In researching this commentary, I came across this quote. “The legacy of the 1960s is still evident in American education today, but so are its problems.”  It implies that the legacy of the 1960s was positive. I would contend that the legacy of the 1960s IS the problem – and we are seeing the tragic results today.

So, there ‘tis.

About The Author

Larry Horist

So,there‘tis… The opinions, perspectives and analyses of Larry Horist Larry Horist is a businessman, conservative writer and political strategist with an extensive background in economics and public policy. Clients of his consulting firm have included such conservative icons as Steve Forbes and Milton Friedman. He has served as a consultant to the Nixon White House and travelled the country as a spokesman for President Reagan’s economic reforms. He has testified as an expert witness before numerous legislative bodies, including the U. S. Congress. Horist has lectured and taught courses at numerous colleges and universities, including Harvard, Northwestern, DePaul universities, Hope College and his alma mater, Knox College. He has been a guest on hundreds of public affairs talk shows, and hosted his own program, “Chicago In Sight,” on WIND radio. Horist was a one-time candidate for mayor of Chicago and served as Executive Director of the City Club of Chicago, where he led a successful two-year campaign to save the historic Chicago Theatre from the wrecking ball. An award-winning debater, his insightful and sometimes controversial commentaries appear frequently on the editorial pages of newspapers across the nation. He is praised by readers for his style, substance and sense of humor. According to one reader, Horist is the “new Charles Krauthammer.” He is actively semi-retired in Boca Raton, Florida where he devotes his time to writing. So, there ‘tis is Horist’s signature sign off.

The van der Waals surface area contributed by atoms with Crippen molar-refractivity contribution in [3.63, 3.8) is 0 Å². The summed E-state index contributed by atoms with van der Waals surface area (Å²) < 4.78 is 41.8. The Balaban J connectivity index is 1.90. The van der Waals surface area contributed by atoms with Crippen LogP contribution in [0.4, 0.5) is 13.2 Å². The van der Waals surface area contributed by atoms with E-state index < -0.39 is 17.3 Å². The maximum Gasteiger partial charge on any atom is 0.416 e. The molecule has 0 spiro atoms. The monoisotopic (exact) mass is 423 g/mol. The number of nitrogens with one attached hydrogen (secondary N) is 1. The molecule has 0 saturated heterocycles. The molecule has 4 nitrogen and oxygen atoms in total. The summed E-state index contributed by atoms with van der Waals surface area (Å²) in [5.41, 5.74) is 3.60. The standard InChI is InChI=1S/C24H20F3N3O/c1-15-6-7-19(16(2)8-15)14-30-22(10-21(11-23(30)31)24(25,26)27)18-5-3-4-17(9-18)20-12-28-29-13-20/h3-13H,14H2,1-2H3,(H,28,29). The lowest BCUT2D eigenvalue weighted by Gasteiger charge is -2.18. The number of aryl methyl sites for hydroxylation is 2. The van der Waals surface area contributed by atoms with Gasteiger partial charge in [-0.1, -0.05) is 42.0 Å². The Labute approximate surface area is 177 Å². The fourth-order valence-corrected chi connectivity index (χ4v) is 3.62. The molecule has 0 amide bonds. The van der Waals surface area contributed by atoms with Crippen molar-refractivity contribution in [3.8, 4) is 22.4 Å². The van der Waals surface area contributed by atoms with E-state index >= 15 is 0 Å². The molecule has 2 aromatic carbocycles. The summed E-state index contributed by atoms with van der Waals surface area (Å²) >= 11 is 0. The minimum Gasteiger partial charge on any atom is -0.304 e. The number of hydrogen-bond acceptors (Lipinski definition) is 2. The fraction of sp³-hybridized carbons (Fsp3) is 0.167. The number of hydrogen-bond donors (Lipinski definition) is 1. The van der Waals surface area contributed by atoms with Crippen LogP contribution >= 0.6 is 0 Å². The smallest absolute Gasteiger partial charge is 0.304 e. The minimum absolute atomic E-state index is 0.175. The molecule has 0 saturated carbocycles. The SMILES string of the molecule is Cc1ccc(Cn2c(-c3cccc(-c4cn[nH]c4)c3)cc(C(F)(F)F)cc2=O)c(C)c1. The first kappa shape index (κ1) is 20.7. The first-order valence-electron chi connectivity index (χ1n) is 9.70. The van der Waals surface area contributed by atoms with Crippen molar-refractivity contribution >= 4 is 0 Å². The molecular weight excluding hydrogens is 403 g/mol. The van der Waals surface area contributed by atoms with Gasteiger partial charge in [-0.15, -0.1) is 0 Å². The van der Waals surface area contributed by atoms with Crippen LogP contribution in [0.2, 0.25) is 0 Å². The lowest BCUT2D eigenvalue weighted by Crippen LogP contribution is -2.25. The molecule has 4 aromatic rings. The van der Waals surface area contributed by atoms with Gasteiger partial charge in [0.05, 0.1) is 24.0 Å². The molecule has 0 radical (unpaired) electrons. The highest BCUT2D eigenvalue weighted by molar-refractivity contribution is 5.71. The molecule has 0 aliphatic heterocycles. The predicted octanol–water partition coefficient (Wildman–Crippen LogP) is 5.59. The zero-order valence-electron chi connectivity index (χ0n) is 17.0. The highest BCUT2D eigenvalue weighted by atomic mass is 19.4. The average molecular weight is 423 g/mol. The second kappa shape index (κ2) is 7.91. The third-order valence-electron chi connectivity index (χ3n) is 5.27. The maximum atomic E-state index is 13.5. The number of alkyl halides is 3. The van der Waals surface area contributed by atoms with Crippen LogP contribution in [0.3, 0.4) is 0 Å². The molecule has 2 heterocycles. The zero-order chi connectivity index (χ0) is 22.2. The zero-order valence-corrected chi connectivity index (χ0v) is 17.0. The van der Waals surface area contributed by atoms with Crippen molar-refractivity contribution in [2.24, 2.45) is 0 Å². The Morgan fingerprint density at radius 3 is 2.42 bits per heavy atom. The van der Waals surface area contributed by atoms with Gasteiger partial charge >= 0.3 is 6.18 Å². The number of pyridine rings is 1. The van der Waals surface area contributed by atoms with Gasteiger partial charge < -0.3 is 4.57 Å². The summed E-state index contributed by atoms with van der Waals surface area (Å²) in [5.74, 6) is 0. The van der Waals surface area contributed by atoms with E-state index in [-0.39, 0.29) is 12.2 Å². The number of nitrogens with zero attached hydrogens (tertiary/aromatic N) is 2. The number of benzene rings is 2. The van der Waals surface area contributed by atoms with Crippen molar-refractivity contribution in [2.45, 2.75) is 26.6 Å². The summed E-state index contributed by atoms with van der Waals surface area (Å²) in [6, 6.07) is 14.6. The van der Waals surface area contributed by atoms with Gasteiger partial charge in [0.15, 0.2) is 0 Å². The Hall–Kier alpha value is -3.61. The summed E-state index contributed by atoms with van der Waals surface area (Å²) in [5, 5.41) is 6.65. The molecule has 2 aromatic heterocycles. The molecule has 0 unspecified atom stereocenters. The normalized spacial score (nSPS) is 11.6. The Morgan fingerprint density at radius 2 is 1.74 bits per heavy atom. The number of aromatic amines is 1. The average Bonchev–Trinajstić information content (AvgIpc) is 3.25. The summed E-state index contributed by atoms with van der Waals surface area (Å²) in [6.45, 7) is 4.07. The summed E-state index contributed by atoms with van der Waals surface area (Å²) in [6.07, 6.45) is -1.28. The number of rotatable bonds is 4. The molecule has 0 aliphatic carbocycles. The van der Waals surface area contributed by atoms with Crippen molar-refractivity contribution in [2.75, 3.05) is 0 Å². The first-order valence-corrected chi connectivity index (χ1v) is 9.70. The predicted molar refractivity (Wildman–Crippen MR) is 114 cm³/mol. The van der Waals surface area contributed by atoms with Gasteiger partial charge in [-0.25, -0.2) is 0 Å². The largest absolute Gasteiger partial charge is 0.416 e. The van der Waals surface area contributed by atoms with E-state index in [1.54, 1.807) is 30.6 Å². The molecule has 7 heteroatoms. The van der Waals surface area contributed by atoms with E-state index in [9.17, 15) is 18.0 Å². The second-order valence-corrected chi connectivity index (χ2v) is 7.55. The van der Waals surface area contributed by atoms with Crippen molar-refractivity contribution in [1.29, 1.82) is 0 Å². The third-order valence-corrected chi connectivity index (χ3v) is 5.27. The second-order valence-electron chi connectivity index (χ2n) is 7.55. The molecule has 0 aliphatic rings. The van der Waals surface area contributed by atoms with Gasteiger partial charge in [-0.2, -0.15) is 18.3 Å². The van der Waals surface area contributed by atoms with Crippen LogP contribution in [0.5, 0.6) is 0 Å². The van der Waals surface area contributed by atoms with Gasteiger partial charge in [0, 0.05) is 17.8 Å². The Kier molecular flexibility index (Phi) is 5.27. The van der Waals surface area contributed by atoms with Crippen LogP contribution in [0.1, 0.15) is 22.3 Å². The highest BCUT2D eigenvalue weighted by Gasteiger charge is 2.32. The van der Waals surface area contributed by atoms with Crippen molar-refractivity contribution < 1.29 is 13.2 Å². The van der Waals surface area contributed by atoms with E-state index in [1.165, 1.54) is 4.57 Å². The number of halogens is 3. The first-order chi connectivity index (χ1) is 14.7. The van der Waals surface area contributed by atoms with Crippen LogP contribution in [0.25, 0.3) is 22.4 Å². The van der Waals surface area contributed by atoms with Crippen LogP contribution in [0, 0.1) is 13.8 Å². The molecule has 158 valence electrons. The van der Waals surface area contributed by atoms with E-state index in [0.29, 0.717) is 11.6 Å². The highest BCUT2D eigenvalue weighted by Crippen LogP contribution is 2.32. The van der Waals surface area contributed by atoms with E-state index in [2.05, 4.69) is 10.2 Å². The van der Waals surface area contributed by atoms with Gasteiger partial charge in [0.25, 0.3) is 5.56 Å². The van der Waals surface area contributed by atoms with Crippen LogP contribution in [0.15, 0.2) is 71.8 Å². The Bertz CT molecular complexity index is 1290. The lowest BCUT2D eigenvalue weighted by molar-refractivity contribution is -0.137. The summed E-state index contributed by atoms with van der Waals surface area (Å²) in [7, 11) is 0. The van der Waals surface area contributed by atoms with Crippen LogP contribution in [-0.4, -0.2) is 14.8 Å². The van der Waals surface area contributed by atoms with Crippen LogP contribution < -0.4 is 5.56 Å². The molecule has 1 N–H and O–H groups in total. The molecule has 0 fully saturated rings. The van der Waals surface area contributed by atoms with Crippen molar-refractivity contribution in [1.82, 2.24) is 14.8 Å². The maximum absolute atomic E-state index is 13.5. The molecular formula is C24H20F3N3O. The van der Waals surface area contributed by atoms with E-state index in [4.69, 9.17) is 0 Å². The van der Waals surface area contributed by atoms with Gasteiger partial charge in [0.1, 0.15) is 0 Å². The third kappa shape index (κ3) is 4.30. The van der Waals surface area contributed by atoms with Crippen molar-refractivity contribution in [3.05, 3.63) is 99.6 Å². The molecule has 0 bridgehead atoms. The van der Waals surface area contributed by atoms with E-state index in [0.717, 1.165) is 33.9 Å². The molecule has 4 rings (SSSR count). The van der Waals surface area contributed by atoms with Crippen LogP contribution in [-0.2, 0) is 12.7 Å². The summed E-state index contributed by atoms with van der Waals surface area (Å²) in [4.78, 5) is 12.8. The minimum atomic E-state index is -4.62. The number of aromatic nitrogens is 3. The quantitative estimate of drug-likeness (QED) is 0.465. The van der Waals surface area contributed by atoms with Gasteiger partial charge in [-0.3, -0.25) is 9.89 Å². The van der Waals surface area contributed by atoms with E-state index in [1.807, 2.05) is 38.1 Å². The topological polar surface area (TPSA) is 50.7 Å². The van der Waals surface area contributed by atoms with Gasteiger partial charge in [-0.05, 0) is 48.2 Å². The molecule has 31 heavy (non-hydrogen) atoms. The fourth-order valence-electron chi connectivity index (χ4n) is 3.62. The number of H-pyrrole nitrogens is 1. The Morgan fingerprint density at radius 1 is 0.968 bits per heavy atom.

1. mike f